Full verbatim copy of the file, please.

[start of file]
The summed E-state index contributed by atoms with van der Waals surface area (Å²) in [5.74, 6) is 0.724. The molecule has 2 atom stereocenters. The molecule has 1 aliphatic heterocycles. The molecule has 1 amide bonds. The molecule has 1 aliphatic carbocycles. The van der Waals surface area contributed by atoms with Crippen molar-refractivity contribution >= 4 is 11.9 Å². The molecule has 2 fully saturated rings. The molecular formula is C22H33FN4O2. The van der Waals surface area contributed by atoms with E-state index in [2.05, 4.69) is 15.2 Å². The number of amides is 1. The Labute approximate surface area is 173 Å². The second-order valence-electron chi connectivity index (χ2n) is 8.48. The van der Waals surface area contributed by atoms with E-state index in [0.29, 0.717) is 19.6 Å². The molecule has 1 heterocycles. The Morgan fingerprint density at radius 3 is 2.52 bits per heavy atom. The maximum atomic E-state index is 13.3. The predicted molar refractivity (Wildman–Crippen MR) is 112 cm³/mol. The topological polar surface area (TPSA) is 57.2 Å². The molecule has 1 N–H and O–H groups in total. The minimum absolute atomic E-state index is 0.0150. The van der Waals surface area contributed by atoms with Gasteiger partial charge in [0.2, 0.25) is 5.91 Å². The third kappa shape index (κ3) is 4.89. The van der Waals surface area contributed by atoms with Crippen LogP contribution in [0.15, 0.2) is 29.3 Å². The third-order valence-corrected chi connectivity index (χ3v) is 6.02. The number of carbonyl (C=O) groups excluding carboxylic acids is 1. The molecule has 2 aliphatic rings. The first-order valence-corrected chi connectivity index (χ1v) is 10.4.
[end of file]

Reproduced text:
The summed E-state index contributed by atoms with van der Waals surface area (Å²) in [5.74, 6) is 0.724. The molecule has 2 atom stereocenters. The molecule has 1 aliphatic heterocycles. The molecule has 1 amide bonds. The molecule has 1 aliphatic carbocycles. The van der Waals surface area contributed by atoms with Crippen molar-refractivity contribution >= 4 is 11.9 Å². The molecule has 2 fully saturated rings. The molecular formula is C22H33FN4O2. The van der Waals surface area contributed by atoms with E-state index in [2.05, 4.69) is 15.2 Å². The number of amides is 1. The Labute approximate surface area is 173 Å². The second-order valence-electron chi connectivity index (χ2n) is 8.48. The van der Waals surface area contributed by atoms with E-state index in [0.29, 0.717) is 19.6 Å². The molecule has 1 heterocycles. The Morgan fingerprint density at radius 3 is 2.52 bits per heavy atom. The maximum atomic E-state index is 13.3. The predicted molar refractivity (Wildman–Crippen MR) is 112 cm³/mol. The topological polar surface area (TPSA) is 57.2 Å². The molecule has 1 N–H and O–H groups in total. The minimum absolute atomic E-state index is 0.0150. The van der Waals surface area contributed by atoms with Gasteiger partial charge in [0.2, 0.25) is 5.91 Å². The third kappa shape index (κ3) is 4.89. The van der Waals surface area contributed by atoms with Crippen LogP contribution in [0.15, 0.2) is 29.3 Å². The third-order valence-corrected chi connectivity index (χ3v) is 6.02. The number of carbonyl (C=O) groups excluding carboxylic acids is 1. The molecule has 2 aliphatic rings. The first-order valence-corrected chi connectivity index (χ1v) is 10.4.